Rep. Flexer joins small business owners in call for tax code changes

By Denise Coffey - Staff Writer
Killingly - posted Mon., Apr. 29, 2013
State Rep. Mae Flexer and Jeffrey Bousquet. Photo courtesy of John Humphries. - Contributed Photo

State Rep. Mae Flexer (D-44) joined small business owners Jeff Bousquet and Don Dauphinais, and Peter DeBiasi, President/CEO of The Access Community Agency in Danielson on April 29, to draw attention to tax loopholes that many multi-state corporations take advantage of to the detriment of residents and small businesses in the state.

Flexer, who introduced a bill calling for mandatory combined reporting, said the change would benefit small businesses as well as the state. It would treat large corporations, their subsidiaries and affiliates as a single corporation for tax purposes. Connecticut's current tax laws allow multi-state companies to shift profits to subsidiaries in states that do not have corporate income taxes.

Provisions for combined reporting were not included in the tax package recommended by the Finance Committee. “Many of my colleagues in the House of Representatives think this is a good idea,” Flexer said. “It's a fairness issue for small businesses and a revenue generator of the state.”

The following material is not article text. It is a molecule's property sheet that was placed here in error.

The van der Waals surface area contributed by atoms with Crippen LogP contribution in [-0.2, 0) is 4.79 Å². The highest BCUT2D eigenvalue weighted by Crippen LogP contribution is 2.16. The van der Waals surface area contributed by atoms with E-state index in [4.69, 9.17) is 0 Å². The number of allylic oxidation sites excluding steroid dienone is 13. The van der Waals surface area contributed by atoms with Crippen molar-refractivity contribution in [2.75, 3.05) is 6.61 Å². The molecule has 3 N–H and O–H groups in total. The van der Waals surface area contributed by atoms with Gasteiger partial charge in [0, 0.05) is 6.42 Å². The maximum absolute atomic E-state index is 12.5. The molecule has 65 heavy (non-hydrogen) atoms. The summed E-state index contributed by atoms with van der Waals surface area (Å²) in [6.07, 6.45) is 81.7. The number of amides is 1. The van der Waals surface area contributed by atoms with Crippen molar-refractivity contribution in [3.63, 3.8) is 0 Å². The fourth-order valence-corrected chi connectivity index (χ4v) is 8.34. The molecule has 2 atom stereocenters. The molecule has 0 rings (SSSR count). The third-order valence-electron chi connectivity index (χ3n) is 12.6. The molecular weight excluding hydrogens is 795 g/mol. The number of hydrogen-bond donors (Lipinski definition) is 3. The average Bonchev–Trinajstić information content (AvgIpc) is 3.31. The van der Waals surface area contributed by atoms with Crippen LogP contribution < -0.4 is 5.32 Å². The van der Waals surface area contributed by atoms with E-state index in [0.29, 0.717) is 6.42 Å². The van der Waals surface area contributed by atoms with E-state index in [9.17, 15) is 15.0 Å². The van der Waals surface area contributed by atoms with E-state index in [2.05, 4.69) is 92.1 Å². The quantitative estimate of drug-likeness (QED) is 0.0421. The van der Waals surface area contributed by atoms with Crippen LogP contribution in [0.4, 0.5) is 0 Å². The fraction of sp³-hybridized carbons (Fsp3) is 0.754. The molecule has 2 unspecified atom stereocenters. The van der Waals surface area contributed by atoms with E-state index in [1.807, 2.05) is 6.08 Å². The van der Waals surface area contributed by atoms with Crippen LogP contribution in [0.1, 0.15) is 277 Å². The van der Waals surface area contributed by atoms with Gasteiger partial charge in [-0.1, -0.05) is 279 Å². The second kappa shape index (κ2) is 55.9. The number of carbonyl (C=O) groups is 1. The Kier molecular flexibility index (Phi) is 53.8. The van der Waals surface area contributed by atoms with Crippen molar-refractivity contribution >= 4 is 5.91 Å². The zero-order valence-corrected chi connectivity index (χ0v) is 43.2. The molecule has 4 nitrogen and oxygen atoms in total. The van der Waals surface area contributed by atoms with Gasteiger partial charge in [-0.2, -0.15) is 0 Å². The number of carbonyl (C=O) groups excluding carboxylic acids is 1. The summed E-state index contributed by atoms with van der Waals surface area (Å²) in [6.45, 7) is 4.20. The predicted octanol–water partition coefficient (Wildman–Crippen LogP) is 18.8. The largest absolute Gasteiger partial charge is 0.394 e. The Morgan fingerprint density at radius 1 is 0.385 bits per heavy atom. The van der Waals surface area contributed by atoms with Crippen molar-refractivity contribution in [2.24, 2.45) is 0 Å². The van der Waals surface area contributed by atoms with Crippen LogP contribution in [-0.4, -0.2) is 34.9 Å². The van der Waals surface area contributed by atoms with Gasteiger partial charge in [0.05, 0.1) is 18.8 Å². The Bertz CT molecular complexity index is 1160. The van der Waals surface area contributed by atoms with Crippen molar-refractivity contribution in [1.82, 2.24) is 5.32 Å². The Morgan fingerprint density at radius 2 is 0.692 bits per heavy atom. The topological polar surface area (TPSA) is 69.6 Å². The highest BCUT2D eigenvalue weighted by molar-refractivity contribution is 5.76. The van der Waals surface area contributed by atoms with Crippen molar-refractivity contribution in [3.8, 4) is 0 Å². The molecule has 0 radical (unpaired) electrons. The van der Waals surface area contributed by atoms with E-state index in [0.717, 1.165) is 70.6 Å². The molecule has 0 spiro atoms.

Jeff Bousquet said closing the tax loopholes available to large corporations and on-line retailers would level the playing field. “My little store pays more income tax than the larger companies,” he said. “It would benefit local businesses whether they were banks or clothing stores.”

Mandatory combined reporting would also generate millions of dollars for the state when it's facing drastic budget cuts.  “We're considering dramatic cuts to hospitals, community colleges and municipal aid,” Flexer said. “Closing these loopholes will raise revenues and prevent those cuts from happening.”

Better Choices for Connecticut, a coalition of more than 40 labor, human services and community organizations, estimates that the failure to require combined reporting costs Connecticut $50 to $120 million a year. “It’s fitting that we’re standing here with these washing machines,” said John Humphries, campaign coordinator for Better Choices.  “This corporate tax loop hole amounts to legal money laundering through bookkeeping tricks that allow a large corporation to shift profits to another state with no corporate income tax. That way they avoid paying their fair share of taxes here in Connecticut.”

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